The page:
Want to pretend like it’s 2004 again? Well, throw on some low-rise jeans and Manolos and hit the town (masked and boosted, or better yet, maybe just in your imagination). Here, we’ll be charting every restaurant, bar, and cafe that makes a featured appearance on And Just Like That… for your touring convenience. Obviously, there will be some spoilers.

Episode One, “Hello It’s Me”

This premiere was obviously dominated by one major controversy, which has little to do with food and that’s Carrie not attempting CPR or calling 911 as Big flopped around on the floor of their gigantic shower and died.

Clee, a.k.a the Whitney Cafe, 99 Gansevoort Street

But before that, there are some restaurants. In fact, we’re reintroduced to Carrie, Miranda, and Charlotte as they wait for a table at Clee, a fictional restaurant that was filmed in non-fictional restaurant the Whitney Cafe, part of the Whitney Museum. The real star of this meal is Carrie’s stupid little Robin Hood hat, which she is not pulling off nearly as well as that sexy cartoon fox. Also, great news! In this alternate reality, COVID is over. How nice for them, their fellow patrons, and the staff of “Clee.”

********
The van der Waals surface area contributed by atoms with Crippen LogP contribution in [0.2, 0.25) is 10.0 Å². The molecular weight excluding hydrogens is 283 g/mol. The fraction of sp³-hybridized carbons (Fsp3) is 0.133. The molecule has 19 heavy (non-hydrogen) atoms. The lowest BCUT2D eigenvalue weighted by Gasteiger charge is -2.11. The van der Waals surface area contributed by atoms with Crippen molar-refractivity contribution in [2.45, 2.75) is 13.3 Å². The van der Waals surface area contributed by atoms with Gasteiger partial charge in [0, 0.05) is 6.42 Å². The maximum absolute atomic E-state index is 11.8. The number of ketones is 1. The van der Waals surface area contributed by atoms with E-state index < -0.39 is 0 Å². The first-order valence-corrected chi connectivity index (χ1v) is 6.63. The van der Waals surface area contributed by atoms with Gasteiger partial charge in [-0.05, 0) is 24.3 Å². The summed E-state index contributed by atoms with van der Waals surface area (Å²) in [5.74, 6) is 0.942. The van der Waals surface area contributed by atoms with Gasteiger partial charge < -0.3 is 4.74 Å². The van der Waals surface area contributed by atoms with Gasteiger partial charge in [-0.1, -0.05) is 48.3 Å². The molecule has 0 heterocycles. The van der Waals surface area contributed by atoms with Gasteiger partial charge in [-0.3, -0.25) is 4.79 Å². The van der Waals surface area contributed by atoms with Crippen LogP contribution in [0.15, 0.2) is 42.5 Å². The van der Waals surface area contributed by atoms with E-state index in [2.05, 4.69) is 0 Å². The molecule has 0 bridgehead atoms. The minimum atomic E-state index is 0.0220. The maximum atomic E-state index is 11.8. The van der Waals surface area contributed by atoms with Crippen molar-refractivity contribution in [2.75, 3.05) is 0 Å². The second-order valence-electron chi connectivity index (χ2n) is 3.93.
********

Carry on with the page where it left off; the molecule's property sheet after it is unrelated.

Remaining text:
Smith’s Bar and Grill, 701 8th Avenue

Before her first class at Columbia where she’s enrolled to get her master’s degree in “Human Rights,” Miranda stops for a drink at this theater district mainstay and while she’s there, we’re introduced to an exciting new character: Miranda’s Alcoholism! She tries to order a glass of chablis at 10:45 a.m., which, yes, is pretty early for wine, but more concerning is why she’d stop at a bar on 8th and West 44th Street, which is nowhere near her townhouse in Brooklyn or Columbia University, which is all the way up on West 114th Street.

In Manhattan, there are plenty of bars to get lost in and most of them, fortunately, are not next to Times Square.

Episode Two, “Little Black Dress”